If you didn’t know already, Google Chrome keeps track of your location, not you specifically, but the browser that’s being used in that very moment. Now, it isn’t because of some data overload–usually–but rather, content can actually be altered and it’s based entirely on your location, even if you fake your location.

Advertisement is one of the biggest contributing factors to needing your location, well, ‘wanting’ is more accurate of a word. Ads you see can be based on your location, considering your location’s consumer reports can and will differ greatly from another location, say, on the other side of the country. For example, you might see a lot of farming advertisements if your area is known for having a large hand in farming.

Another contributing factor–and by far the largest–is the content you see, and not necessarily on a local level, but rather a national level. Not every country follows the same laws regarding content people can view. If you move to, say, the UK, you might have access to shows and movies that are available there, but not in the United States and vice versa. And it applies to streaming services like Hulu and Netflix.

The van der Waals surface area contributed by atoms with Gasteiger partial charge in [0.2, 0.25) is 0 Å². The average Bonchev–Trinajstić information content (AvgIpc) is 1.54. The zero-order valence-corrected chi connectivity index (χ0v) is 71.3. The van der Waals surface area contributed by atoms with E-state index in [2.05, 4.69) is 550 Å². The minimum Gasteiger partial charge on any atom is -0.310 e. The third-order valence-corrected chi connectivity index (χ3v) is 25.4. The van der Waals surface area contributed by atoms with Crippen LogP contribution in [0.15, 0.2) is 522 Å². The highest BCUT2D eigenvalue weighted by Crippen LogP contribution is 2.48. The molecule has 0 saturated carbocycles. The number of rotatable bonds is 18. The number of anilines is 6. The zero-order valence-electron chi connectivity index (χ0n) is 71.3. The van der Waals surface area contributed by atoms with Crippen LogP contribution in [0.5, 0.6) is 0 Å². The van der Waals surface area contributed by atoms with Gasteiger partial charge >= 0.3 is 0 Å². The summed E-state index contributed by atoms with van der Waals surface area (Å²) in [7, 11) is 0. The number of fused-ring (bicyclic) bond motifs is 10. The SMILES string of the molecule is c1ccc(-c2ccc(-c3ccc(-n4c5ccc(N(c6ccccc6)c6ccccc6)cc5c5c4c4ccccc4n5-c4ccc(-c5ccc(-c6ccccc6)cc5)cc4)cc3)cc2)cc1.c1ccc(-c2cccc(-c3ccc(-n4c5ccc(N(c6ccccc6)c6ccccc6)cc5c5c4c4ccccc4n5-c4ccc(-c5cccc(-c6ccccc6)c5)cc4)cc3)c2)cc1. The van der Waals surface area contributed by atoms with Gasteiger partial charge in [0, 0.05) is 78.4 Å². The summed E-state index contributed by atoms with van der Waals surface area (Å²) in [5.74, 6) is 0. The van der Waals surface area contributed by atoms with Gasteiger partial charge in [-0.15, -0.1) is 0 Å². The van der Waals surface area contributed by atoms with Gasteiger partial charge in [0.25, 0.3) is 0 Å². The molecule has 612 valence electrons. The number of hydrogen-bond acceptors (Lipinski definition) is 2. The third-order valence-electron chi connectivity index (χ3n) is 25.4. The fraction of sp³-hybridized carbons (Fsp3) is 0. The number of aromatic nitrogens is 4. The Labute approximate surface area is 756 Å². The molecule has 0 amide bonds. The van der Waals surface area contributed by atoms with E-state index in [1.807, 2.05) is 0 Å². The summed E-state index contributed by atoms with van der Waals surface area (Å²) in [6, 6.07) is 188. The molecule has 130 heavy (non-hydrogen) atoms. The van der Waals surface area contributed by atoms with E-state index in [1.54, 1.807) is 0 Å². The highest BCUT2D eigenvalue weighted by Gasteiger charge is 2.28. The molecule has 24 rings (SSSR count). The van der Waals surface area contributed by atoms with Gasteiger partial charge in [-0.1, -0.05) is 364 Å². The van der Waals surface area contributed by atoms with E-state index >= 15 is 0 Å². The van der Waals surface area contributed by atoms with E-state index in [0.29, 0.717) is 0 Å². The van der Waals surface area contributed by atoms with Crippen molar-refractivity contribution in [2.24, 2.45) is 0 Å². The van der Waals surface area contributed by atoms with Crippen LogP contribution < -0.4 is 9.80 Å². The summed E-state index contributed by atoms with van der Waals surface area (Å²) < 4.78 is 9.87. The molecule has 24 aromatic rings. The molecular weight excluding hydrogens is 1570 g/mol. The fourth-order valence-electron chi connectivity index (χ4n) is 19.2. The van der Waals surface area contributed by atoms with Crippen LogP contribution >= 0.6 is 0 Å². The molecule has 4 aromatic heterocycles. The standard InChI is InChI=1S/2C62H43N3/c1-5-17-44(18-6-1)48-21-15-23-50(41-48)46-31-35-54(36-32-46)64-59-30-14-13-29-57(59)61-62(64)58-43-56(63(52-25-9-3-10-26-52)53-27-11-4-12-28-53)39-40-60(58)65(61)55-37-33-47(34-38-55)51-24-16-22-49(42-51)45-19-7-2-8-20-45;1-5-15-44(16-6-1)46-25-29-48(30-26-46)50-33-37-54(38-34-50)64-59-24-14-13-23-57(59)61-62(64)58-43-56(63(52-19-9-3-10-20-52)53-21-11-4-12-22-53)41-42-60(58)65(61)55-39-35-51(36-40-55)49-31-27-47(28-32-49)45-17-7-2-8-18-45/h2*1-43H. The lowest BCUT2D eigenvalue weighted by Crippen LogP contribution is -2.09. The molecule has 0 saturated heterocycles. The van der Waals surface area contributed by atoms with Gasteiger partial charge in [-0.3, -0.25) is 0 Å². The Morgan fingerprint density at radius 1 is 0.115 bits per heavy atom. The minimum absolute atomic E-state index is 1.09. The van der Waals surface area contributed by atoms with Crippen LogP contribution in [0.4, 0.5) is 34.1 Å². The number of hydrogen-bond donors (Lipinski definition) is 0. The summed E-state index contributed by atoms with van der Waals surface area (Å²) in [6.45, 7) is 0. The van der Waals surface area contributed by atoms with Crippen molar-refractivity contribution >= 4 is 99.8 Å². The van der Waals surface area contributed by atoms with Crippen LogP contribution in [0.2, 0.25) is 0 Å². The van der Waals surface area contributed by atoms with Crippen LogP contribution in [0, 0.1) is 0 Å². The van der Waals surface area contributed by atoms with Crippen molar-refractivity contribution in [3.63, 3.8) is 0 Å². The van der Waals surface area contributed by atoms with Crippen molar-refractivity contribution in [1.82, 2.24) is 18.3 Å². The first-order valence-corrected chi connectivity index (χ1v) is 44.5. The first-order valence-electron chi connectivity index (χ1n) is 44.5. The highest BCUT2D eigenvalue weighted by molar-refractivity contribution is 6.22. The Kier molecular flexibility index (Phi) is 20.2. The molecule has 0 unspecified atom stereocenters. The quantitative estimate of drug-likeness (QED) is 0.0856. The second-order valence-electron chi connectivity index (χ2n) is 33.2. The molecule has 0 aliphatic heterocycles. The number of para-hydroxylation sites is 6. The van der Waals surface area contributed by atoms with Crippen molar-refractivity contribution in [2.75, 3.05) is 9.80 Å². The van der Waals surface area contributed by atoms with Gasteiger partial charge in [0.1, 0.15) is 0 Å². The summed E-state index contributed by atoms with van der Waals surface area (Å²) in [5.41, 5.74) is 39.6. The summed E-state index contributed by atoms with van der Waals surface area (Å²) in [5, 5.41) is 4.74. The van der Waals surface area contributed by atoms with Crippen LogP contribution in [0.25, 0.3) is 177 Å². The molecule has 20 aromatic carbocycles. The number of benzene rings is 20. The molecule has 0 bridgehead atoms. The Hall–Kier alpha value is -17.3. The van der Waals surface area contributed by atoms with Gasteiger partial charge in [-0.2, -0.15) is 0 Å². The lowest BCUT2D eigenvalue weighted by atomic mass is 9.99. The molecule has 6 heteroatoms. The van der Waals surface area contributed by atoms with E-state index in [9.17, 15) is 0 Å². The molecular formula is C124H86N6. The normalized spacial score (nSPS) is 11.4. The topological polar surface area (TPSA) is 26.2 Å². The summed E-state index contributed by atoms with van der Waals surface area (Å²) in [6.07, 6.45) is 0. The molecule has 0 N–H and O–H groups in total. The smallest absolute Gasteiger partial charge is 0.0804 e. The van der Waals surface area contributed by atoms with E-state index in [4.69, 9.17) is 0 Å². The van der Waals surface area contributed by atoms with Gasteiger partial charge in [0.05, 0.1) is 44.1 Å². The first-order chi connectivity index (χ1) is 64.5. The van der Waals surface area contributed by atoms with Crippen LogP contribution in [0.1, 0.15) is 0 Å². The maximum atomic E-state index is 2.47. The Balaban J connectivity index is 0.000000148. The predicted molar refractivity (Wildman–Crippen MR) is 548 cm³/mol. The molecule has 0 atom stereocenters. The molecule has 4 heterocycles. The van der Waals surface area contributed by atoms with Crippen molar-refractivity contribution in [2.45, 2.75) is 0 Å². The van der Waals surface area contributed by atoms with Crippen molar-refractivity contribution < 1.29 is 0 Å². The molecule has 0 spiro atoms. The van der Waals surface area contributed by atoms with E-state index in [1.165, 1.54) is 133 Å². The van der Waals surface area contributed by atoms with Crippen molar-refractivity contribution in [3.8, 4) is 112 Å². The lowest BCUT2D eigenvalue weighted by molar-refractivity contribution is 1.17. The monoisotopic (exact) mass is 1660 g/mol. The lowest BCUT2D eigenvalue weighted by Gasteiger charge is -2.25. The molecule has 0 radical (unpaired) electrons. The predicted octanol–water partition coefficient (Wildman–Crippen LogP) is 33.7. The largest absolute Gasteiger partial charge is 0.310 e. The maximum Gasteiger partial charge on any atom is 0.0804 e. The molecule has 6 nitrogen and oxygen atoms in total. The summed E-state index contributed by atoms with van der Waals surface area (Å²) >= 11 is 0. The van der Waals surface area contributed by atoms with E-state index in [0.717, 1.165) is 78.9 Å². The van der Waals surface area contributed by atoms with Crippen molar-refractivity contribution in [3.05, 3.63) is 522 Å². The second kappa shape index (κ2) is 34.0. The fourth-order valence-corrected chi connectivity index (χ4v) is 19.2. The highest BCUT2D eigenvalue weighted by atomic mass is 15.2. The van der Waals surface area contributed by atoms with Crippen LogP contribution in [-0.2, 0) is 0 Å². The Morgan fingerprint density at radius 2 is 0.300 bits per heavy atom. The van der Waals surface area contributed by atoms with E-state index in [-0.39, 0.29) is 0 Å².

Why you want your location faked on Google Chrome is entirely up to you. In this day and age, data is collected just from simply visiting a location and–as it’s well known now–data is collected and sold off. That doesn’t sit well with people when privacy is a big concern and valuable to many. You might want to watch some media you can’t in your country or perhaps you want to access a server better than the one you’re using or get the scoop on news from a different area. Again, your reasons are your own and it really isn’t the focus.

So, how exactly do you fake your location in Google Chrome? And, just as important, how does Google Chrome known your location in the first place?